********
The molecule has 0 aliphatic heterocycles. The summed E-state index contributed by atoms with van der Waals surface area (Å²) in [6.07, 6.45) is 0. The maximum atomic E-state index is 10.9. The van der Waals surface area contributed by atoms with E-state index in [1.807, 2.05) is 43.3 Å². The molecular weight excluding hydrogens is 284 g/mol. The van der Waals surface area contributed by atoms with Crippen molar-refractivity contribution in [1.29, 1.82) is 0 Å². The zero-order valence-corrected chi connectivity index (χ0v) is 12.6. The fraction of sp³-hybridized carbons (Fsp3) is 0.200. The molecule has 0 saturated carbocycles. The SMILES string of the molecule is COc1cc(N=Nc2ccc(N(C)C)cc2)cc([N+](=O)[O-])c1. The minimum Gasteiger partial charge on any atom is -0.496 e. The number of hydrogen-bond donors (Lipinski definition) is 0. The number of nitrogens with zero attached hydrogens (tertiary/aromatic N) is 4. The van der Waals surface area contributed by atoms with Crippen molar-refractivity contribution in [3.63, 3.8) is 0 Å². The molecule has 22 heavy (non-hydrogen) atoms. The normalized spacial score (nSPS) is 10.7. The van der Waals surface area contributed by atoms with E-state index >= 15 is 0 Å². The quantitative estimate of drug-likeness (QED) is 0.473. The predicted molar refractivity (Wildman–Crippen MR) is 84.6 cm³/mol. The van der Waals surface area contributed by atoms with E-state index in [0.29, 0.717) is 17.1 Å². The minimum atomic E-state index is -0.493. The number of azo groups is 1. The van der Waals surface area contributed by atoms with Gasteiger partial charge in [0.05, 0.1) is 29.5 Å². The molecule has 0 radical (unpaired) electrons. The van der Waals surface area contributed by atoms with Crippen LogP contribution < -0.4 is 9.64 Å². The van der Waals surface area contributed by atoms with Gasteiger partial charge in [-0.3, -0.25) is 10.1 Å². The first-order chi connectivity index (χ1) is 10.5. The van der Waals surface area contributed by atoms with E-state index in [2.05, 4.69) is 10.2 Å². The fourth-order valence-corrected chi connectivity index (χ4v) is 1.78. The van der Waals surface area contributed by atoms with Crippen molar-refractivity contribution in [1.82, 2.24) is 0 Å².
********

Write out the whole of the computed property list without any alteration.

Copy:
The molecule has 0 aliphatic heterocycles. The summed E-state index contributed by atoms with van der Waals surface area (Å²) in [6.07, 6.45) is 0. The maximum atomic E-state index is 10.9. The van der Waals surface area contributed by atoms with E-state index in [1.807, 2.05) is 43.3 Å². The molecular weight excluding hydrogens is 284 g/mol. The van der Waals surface area contributed by atoms with Crippen molar-refractivity contribution in [1.29, 1.82) is 0 Å². The zero-order valence-corrected chi connectivity index (χ0v) is 12.6. The fraction of sp³-hybridized carbons (Fsp3) is 0.200. The molecule has 0 saturated carbocycles. The SMILES string of the molecule is COc1cc(N=Nc2ccc(N(C)C)cc2)cc([N+](=O)[O-])c1. The minimum Gasteiger partial charge on any atom is -0.496 e. The number of hydrogen-bond donors (Lipinski definition) is 0. The number of nitrogens with zero attached hydrogens (tertiary/aromatic N) is 4. The van der Waals surface area contributed by atoms with Crippen molar-refractivity contribution in [3.63, 3.8) is 0 Å². The molecule has 22 heavy (non-hydrogen) atoms. The normalized spacial score (nSPS) is 10.7. The van der Waals surface area contributed by atoms with E-state index >= 15 is 0 Å². The quantitative estimate of drug-likeness (QED) is 0.473. The predicted molar refractivity (Wildman–Crippen MR) is 84.6 cm³/mol. The van der Waals surface area contributed by atoms with E-state index in [0.29, 0.717) is 17.1 Å². The minimum atomic E-state index is -0.493. The number of azo groups is 1. The van der Waals surface area contributed by atoms with Gasteiger partial charge in [0.05, 0.1) is 29.5 Å². The molecule has 0 radical (unpaired) electrons. The van der Waals surface area contributed by atoms with Crippen LogP contribution < -0.4 is 9.64 Å². The van der Waals surface area contributed by atoms with Gasteiger partial charge in [-0.3, -0.25) is 10.1 Å². The first-order chi connectivity index (χ1) is 10.5. The van der Waals surface area contributed by atoms with E-state index in [2.05, 4.69) is 10.2 Å². The fourth-order valence-corrected chi connectivity index (χ4v) is 1.78. The van der Waals surface area contributed by atoms with Crippen molar-refractivity contribution in [1.82, 2.24) is 0 Å².